This is a collection of uncanny places, of nasty, squirming, blackened spaces. In the traditional haunted house, we place the blame for fear or hysteria or death squarely on the draped and ethereal shoulders of a ghost. They pass through walls and shriek in the bathrooms and lurk beneath the beds, causing all sorts of havoc. Broadly comfortable in their familiarity, the reader knows where they are with a good ghost.

But what of darker things, more wretched rooms? Where perhaps it’s the living that corrupt and terrify and are somehow worse than a ghost? Perhaps time itself is the transgressor, twisting and tripping the reader to petrify and mystify? Let’s visit a few dwellings where you may well fall victim to the crawling sensation up the back of the neck that something here just isn’t quite right…

Slade House by David Mitchell

Welcome to Slade House, grand old home to a pair of vampiric twins who lure in “the right sort” every few years to feast on their souls in order to sustain their immortality. Norah and Jonah Greyer exist outside of time, outside of reality, and when they need to replenish their pantry, they host Open Days for visitors who quickly become victims. 

Slade House is as tricksy as the cunning twins who inhabit its unreal spaces. It shows itself only to the chosen invitees, it lurks down an alleyway which may or may not exist in passing. Doorways open up and close themselves off again to retreat behind wallpaper. Staircases move around, leading terrified guests back into the same rooms they’ve only just escaped. The house is delirious, it’s a fever-dream; we travel with each captive back and forth through time, careering between disjointed vignettes of their lives, make-believe scenes conjured up and manipulated by the twins to prepare the ‘meal’ for consumption: “It’s warm, confused, afraid… and it’s ready for filleting.”

We are confounded, confronted, set adrift: time, beneath Mitchell’s pen, becomes consumptive, enveloping, slippery and lithe, only ever as real as it is perceived by the dying. A looming old grandfather clock delivers ominous bongs at intervals – a delicious wink to camera for fans of the gothic novel. The clock face features not numbers but words: TIME IS, TIME WAS, TIME IS NOT. 

Mitchell toys with the reader much as the twins toy with their prey; subject to the gleeful whims of the author, we find ourselves trapped inside a narrative that is as sly and disorienting as the house itself until, eventually, we are devoured. 

Much like a body, the shop degrades and decays and must be resurrected moment to moment… everything in this shop is susceptible to the ravages of time, even a brand-new baby.”

‘The Moth Emporium’, from The Doll’s Alphabet by Camilla Grudova

“The shop was both tempting and sickening, like an old-fashioned gingerbread house…”

The costume shop is fenced with dismembered mannequins, limbs painted blue. Inside, more mannequins: crinolines jostle for space; macabre masks clutter the walls; assortments of wings rear from every corner. Grudova considers the shop a body, the racks and strips of fabric recalling a butchery – the masks of rubber and leather are “flayed skin”.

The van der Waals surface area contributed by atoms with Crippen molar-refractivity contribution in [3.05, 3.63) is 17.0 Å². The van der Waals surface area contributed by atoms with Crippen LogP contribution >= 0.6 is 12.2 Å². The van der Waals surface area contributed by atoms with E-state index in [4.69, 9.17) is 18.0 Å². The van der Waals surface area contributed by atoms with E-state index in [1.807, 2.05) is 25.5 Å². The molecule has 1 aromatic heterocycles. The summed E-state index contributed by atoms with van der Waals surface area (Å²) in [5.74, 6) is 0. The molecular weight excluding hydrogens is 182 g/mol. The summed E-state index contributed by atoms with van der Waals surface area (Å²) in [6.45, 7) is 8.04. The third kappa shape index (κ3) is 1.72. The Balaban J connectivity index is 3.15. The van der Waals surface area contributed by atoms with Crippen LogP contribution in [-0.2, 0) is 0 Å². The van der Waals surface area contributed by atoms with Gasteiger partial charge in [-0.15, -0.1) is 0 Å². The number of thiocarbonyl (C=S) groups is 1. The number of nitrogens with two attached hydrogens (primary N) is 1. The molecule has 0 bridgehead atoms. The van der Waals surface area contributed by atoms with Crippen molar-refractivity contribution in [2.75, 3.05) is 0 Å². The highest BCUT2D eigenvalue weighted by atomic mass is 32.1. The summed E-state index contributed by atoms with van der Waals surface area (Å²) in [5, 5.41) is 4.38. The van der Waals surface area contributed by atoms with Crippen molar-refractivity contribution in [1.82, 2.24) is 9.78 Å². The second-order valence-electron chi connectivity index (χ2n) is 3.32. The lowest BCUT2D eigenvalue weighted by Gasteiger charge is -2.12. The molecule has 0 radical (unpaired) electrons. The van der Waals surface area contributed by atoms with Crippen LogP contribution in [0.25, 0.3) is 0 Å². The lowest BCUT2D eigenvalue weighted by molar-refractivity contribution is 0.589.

The unnamed narrator visits as a child in search of a Halloween mask, entranced and repulsed by the sinister, exotic items on display. Returning as an adult, she seduces the proprietor, Wolf, and moves into the shop.

Life there is both surreal and grindingly physical; rats and mice abound, everything is permeated with the stink of mothballs. Pests defecate and nibble and traps are perpetually full. Much like a body, the shop degrades and decays and must be resurrected moment to moment. When their baby is born, Wolf presents worn-out rompers and a wobbly old-fashioned pram; everything in this shop is susceptible to the ravages of time, even a brand-new baby.

Later, the shop is inhabited by hideous sculptures placed by the local historical society as part of an initiative to “bring history to life”. She is shocked by the grotesque, life-size tableaux of marital rape and resulting axe-murder, but Wolf finds them wonderful. Horrified, she leaves with the baby and burns down the shop with Wolf inside.

The shop is a corrupted specimen and the items inside it are pests; they overrun and burrow just as the endless moths burrow into the clothes. In the end, the diseased body of the shop is cleansed with fire. 

Every Day is Mother’s Day/Vacant Possession by Hilary Mantel

Hilary Mantel’s early novels are, to borrow from Hobbes, “nasty, brutish and short.” Fiendishly, blackly funny, Every Day is Mother’s Day and its sequel, Vacant Possession, centre around a grim little medium, Evelyn Axon, and her mute and lumpish adult daughter, Muriel.

Evelyn and Muriel’s detached suburban house is crammed full of unquiet ghosts lurking in the cabinetry and spare rooms. They are spiteful, furtive, moving objects at random and smashing china with abandon and following Evelyn from room to room until she is driven quite mad. These ghosts are, unfortunately, inescapable; they are how Evelyn earns a living, although she is not as delicate as a customer might wish when seeking news of a departed loved one:“‘Mrs Sidney’, Evelyn said, ‘your husband Arthur is roasting in an unspeakable hell.’”

The house is dark, cold, prone to killing plants. Bloody handprints appear on the walls and poltergeists leave instructional notes: “GO NOT TO THE KITCHIN TODAY”. They leave gifts, too; a brand-new tin opener on the table in the parlour. Muriel is rather partial to the ghosts; she finds their antics amusing and thinks her mother weak. She is as much of a feral, sneaking presence as the spirits; grudging, glowering, she fills each room with her stout frame and silent resentment. Labelled “subaverage[ly] intellectual” by her social worker, Muriel haunts her mother’s house with a grimy sort of glee, colluding with the ghosts to bend Evelyn’s reality to the point of hysteria. 

When Muriel becomes mysteriously pregnant and refuses to name the father, we are left to wonder about the darker activities within the house, and the metaphysical possibilities of a contaminated conception…

‘The Flea Trap’, from Paradise Block by Alice Ash